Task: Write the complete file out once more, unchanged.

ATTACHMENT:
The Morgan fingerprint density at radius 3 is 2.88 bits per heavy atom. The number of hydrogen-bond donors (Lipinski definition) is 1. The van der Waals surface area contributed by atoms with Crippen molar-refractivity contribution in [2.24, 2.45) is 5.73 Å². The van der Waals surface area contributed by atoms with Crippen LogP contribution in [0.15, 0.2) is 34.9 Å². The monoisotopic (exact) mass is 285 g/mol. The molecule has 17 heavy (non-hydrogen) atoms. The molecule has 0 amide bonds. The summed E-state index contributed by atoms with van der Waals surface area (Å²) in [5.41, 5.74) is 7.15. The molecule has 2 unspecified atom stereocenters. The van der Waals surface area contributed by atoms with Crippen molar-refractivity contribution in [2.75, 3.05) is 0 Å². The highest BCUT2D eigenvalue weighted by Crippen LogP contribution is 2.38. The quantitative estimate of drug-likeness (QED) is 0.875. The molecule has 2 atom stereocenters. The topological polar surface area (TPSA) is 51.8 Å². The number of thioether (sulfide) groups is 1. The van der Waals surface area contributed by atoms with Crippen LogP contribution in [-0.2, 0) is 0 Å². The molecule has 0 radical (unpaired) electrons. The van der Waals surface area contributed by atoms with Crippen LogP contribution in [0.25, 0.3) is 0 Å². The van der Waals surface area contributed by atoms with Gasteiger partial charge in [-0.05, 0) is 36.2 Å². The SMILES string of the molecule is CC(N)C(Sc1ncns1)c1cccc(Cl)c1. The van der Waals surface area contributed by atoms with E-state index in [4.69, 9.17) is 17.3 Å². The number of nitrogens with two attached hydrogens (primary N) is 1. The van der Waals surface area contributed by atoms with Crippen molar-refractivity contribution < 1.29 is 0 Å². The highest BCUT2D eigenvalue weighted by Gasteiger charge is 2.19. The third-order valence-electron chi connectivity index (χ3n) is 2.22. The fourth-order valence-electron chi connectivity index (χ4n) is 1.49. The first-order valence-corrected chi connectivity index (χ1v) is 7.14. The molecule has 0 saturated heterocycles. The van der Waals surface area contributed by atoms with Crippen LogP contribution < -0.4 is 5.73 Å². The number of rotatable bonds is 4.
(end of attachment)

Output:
The Morgan fingerprint density at radius 3 is 2.88 bits per heavy atom. The number of hydrogen-bond donors (Lipinski definition) is 1. The van der Waals surface area contributed by atoms with Crippen molar-refractivity contribution in [2.24, 2.45) is 5.73 Å². The van der Waals surface area contributed by atoms with Crippen LogP contribution in [0.15, 0.2) is 34.9 Å². The monoisotopic (exact) mass is 285 g/mol. The molecule has 17 heavy (non-hydrogen) atoms. The molecule has 0 amide bonds. The summed E-state index contributed by atoms with van der Waals surface area (Å²) in [5.41, 5.74) is 7.15. The molecule has 2 unspecified atom stereocenters. The van der Waals surface area contributed by atoms with Crippen molar-refractivity contribution in [2.75, 3.05) is 0 Å². The highest BCUT2D eigenvalue weighted by Crippen LogP contribution is 2.38. The quantitative estimate of drug-likeness (QED) is 0.875. The molecule has 2 atom stereocenters. The topological polar surface area (TPSA) is 51.8 Å². The number of thioether (sulfide) groups is 1. The van der Waals surface area contributed by atoms with Crippen LogP contribution in [-0.2, 0) is 0 Å². The molecule has 0 radical (unpaired) electrons. The van der Waals surface area contributed by atoms with Crippen LogP contribution in [0.25, 0.3) is 0 Å². The van der Waals surface area contributed by atoms with Gasteiger partial charge in [-0.05, 0) is 36.2 Å². The SMILES string of the molecule is CC(N)C(Sc1ncns1)c1cccc(Cl)c1. The van der Waals surface area contributed by atoms with E-state index in [4.69, 9.17) is 17.3 Å². The number of nitrogens with two attached hydrogens (primary N) is 1. The van der Waals surface area contributed by atoms with Crippen molar-refractivity contribution < 1.29 is 0 Å². The highest BCUT2D eigenvalue weighted by Gasteiger charge is 2.19. The third-order valence-electron chi connectivity index (χ3n) is 2.22. The fourth-order valence-electron chi connectivity index (χ4n) is 1.49. The first-order valence-corrected chi connectivity index (χ1v) is 7.14. The molecule has 0 saturated heterocycles. The van der Waals surface area contributed by atoms with Crippen LogP contribution < -0.4 is 5.73 Å². The number of rotatable bonds is 4.